The Department of Environment and Natural Resources (DENR) has announced that additional mineral reservation areas throughout the country may soon be declared to help provide equitable access to mineral resources and generate additional non-tax revenues for the government.

Undersecretary for Mining Analiza Rebuelta-Teh said the DENR, particularly its Mines and Geosciences Bureau (MGB), is now in the process of identifying “mineralized areas and high mineral potential areas, including all existing operating mines,” for declaration as mineral reservations.

In fact, she said, certain sites have undergone the process prescribed by law and are ready for endorsement to President Rodrigo Roa Duterte for declaration as mineral reservations, pursuant to Republic Act 7942 or the Philippine Mining Act.

“The law provides that when the national interest so requires, such as when there is a need to preserve strategic raw materials for industries critical to national development, or certain minerals for scientific, cultural or ecological value, the President may establish mineral reservations upon the recommendation of the MGB Director through the DENR Secretary,” Teh pointed out.

Teh issued the statement in the wake of news reports regarding an Audit Observation Memorandum (AOM) issued by the Commission on Audit (COA) Regional Office XIII on the alleged failure of the DENR to collect almost P2.6 billion in royalty fees from five mining companies in Caraga region.

The AOM stated that royalties should have been imposed against the mining companies since they extract mineral resources that are owned by the government.

However, Teh clarified that the present mining law requires payment of royalty fees only in areas declared as mineral reservations.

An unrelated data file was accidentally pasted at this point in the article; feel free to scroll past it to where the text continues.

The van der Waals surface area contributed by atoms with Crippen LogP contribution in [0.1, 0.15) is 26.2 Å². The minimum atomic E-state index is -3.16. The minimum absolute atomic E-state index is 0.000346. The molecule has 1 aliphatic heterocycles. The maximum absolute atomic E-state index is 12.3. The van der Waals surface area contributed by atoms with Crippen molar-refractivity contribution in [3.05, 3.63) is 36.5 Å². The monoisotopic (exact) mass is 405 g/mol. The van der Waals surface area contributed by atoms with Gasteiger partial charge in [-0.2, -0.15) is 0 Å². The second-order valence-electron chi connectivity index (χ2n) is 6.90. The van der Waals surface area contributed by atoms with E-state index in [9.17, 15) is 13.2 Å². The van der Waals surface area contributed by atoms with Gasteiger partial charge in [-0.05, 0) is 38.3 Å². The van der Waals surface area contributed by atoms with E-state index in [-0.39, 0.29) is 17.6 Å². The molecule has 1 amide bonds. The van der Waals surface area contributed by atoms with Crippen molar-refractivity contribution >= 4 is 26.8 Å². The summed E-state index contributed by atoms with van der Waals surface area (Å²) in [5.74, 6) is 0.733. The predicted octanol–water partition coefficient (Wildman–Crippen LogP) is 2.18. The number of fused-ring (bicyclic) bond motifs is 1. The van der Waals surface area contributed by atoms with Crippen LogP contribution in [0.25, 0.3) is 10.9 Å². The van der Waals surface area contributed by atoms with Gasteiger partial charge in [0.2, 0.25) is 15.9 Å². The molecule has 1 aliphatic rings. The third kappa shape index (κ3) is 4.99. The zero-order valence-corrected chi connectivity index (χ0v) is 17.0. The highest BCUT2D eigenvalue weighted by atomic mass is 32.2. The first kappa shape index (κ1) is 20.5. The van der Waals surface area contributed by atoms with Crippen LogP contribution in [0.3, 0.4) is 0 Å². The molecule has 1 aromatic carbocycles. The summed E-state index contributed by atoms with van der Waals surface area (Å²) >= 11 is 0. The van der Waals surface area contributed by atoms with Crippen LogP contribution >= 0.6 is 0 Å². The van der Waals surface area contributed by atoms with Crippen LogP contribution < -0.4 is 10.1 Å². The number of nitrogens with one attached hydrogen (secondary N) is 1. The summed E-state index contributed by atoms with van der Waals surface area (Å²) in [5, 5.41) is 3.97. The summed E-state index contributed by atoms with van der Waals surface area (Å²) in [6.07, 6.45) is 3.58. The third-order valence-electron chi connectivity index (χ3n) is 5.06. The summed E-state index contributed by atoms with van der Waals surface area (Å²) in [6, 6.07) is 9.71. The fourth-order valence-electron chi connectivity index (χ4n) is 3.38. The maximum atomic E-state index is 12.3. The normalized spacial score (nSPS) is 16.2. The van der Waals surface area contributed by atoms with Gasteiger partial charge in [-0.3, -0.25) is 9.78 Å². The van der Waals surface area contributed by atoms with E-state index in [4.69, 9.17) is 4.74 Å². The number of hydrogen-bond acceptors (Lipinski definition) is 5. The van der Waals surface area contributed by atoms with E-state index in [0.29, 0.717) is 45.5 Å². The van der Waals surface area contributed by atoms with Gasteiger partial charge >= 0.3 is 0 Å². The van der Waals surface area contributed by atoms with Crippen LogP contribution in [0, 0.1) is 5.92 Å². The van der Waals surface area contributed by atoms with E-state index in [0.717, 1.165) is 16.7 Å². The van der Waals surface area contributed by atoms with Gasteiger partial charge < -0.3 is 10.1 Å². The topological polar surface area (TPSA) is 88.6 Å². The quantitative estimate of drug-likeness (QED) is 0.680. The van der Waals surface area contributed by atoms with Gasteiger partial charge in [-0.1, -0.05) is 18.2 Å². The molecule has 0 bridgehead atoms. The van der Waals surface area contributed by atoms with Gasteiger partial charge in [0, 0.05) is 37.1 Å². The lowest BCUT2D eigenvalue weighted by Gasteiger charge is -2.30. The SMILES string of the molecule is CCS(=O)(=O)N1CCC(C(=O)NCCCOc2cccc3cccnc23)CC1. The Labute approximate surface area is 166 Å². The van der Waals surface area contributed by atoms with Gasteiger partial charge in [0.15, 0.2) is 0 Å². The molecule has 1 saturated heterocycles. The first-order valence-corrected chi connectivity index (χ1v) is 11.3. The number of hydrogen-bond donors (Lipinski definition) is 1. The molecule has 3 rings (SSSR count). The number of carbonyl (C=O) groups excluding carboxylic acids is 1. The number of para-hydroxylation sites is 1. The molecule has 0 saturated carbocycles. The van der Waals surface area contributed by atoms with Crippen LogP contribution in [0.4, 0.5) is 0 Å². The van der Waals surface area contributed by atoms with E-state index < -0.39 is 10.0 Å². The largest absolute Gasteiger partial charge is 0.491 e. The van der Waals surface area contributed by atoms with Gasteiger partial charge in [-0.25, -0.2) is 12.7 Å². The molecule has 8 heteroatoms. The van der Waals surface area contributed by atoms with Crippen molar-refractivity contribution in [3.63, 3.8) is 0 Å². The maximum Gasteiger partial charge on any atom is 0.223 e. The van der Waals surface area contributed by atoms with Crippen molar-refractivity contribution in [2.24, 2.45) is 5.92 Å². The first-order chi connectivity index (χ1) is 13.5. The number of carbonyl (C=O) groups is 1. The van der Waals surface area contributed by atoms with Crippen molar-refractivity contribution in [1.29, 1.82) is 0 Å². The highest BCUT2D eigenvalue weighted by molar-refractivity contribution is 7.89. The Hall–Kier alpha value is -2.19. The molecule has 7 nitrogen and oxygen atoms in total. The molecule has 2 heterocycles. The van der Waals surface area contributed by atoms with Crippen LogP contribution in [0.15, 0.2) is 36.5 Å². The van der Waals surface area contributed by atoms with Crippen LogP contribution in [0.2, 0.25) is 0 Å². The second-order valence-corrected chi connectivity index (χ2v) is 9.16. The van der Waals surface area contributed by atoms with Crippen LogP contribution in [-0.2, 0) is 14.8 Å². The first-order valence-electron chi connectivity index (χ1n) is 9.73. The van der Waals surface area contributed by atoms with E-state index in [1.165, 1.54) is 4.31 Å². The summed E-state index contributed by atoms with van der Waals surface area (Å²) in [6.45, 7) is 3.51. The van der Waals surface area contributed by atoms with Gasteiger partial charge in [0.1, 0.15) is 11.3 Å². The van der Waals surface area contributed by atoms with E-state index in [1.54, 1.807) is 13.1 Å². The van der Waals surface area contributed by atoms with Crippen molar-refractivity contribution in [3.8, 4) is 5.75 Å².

“The five mining companies mentioned in the COA report are operating outside the Surigao Mineral Reservation Area. Thus, the permits granted to them do not contain any provision for them to pay royalty,” Teh explained.

Teh said that all actions of the DENR and MGB on the matter were “in accordance and consistent with existing laws and regulations.”

To address the concerns of the COA and the government in general, to generate more revenues from the mining industry, Teh said the DENR is looking at the declaration of more mineral reservations to include sites where the five mining companies operate, as a solution.

The DENR, she added, also proposed to the Department of Finance to include the imposition of royalty fees on mining firms operating outside mineral reservations in the second package of the Tax Reform for Acceleration and Inclusion or TRAIN law.

“Should an amendatory law be passed, the imposition of royalties on mining operations outside mineral reservations will be applied prospectively,” Teh said. ###

Reference: Undersecretary Benny Antiporda